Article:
# Pricing binary options under volatility smile

I was asked to show that the price of a digital/binary option $$D$$ while a volatility smile $$\sigma(K)$$ is present is given by

$$D= \exp(-rT)( \Phi(d_2) - K \sqrt{T} \phi(d_2) \sigma ' (K))$$

Where $$\Phi$$ is the standard normal CDF and $$\phi$$ is the standard normal pdf. I started with showing that the price of $$D$$ under B-S is given by $$-\frac{\partial C}{\partial K}$$, where $$C$$ is the standard B-S pricing for a call option. Additionally, I have also shown that this can also be expressed as (with no vol smile) $$-\frac{\partial C}{\partial K} = \Phi(d_2)$$

Finally, I was able to show the following $$D = -\frac{\partial C}{\partial K} - \frac{\partial C}{\partial \sigma} \frac{\partial \sigma}{\partial K}$$

Now, the $$\frac{\partial C}{\partial \sigma}$$ term is Vega, which is explicitly given by $$\frac{\partial C}{\partial \sigma} = S\phi(d_1)\sqrt{T}$$

And now I have absolutely no idea what to do, because the question involves a $$K\phi(d_2)$$ term, but I have an $$S\phi(d1)$$ term. Are they related somehow?

• Also $-\frac{\partial C}{\partial K} = e^{-rT}\Phi(d_2)$ which along with my answer below gets the form for $D$ in your first line.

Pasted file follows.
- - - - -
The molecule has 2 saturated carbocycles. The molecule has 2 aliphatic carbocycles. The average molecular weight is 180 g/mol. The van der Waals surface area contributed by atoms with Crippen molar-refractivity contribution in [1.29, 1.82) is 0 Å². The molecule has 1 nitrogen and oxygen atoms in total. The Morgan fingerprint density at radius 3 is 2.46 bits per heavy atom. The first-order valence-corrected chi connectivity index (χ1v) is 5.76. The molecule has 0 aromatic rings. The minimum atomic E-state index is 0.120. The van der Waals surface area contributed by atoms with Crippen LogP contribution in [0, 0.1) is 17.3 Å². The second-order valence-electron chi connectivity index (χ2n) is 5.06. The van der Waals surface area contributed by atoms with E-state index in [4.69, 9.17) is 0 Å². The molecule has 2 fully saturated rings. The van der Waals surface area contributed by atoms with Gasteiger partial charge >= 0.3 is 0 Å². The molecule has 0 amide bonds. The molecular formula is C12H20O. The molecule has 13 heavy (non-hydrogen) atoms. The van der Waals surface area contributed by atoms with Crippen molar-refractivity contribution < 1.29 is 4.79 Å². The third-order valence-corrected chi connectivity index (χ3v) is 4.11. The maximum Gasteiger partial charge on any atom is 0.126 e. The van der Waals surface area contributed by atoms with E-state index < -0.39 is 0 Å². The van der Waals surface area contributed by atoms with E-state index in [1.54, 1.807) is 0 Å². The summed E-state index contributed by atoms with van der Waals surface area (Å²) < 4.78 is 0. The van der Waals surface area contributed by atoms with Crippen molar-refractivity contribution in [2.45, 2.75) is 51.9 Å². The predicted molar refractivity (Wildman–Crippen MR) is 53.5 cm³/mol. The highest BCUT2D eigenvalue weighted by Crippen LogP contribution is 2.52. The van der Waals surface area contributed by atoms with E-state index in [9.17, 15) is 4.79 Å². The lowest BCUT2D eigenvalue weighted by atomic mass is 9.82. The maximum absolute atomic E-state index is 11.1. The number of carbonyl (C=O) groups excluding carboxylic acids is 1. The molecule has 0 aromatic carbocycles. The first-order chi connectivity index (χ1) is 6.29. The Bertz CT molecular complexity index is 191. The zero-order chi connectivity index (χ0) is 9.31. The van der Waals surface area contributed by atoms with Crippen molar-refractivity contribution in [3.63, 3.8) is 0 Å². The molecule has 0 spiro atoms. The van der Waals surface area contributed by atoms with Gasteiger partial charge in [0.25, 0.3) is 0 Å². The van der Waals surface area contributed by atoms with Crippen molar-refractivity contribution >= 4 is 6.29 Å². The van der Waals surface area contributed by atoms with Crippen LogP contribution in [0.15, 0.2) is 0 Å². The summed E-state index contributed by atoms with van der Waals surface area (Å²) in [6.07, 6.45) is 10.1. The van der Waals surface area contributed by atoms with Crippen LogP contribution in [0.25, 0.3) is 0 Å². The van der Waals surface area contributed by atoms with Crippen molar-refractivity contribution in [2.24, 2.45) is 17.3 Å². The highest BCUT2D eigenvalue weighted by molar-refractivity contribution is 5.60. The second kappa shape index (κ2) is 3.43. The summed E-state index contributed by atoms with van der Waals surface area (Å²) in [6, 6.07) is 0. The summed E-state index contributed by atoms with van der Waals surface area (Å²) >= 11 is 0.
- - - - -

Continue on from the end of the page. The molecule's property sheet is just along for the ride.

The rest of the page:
– RRL
Feb 7, 2022 at 5:33

Note that $$d_1 = d_2 +\sigma \sqrt{T}$$, and

$$\tag{1}S\sqrt{T}\phi(d_1) = \frac{S\sqrt{T}}{\sqrt{2\pi}}e^{-(d_2 + \sigma \sqrt{T})^2/2} = \frac{S\sqrt{T}}{\sqrt{2\pi}}e^{-d_2^2/2}e^{-d_2\sigma\sqrt{T}}e^{-\sigma^2T/2}\\ = S\sqrt{T}\phi(d_2)e^{-d_2\sigma\sqrt{T}}e^{-\sigma^2T/2}$$

Since

$$d_2 = \frac{\log \frac{S}{K}+rT -\frac{1}{2}\sigma^2T}{\sigma \sqrt{T}},$$

we have

$$\tag{2}e^{-d_2\sigma\sqrt{T}}= \frac{K}{S}e^{-rT}e^{\sigma^2T/2}$$

Substituting into (1) with (2) we get

$$S\sqrt{T}\phi(d_1) = e^{-rT}K\sqrt{T} \phi(d_2)$$

Note also that for the Black-Scholes price $$C = S \Phi(d_1)-Ke^{-rT}\Phi(d_2)$$ we have $$\tag{3}\frac{\partial C}{\partial K}= - e^{-rT}\Phi(d_2)$$

The derivation is

$$\tag{4}\frac{\partial C}{\partial K}= S\Phi'(d_1)\frac{\partial d_1}{\partial K} - e^{-rT}\Phi(d_2) - Ke^{-rT}\Phi'(d_2)\frac{\partial d_2}{\partial K}\\ = -e^{-rT}\Phi(d_2) + S\phi(d_1)\frac{\partial d_1}{\partial K} - Ke^{-rT}\phi(d_2)\frac{\partial d_2}{\partial K}$$

Since $$\frac{\partial d_1}{\partial K} = \frac{\partial d_2}{\partial K}$$ and using the previous result $$S\phi(d_1) = e^{-rT}K \phi(d_2)$$, the second and third terms on the RHS of (4) cancel, and we get the desired result (3).

• This is very clear. Thank you very much. Feb 7, 2022 at 6:43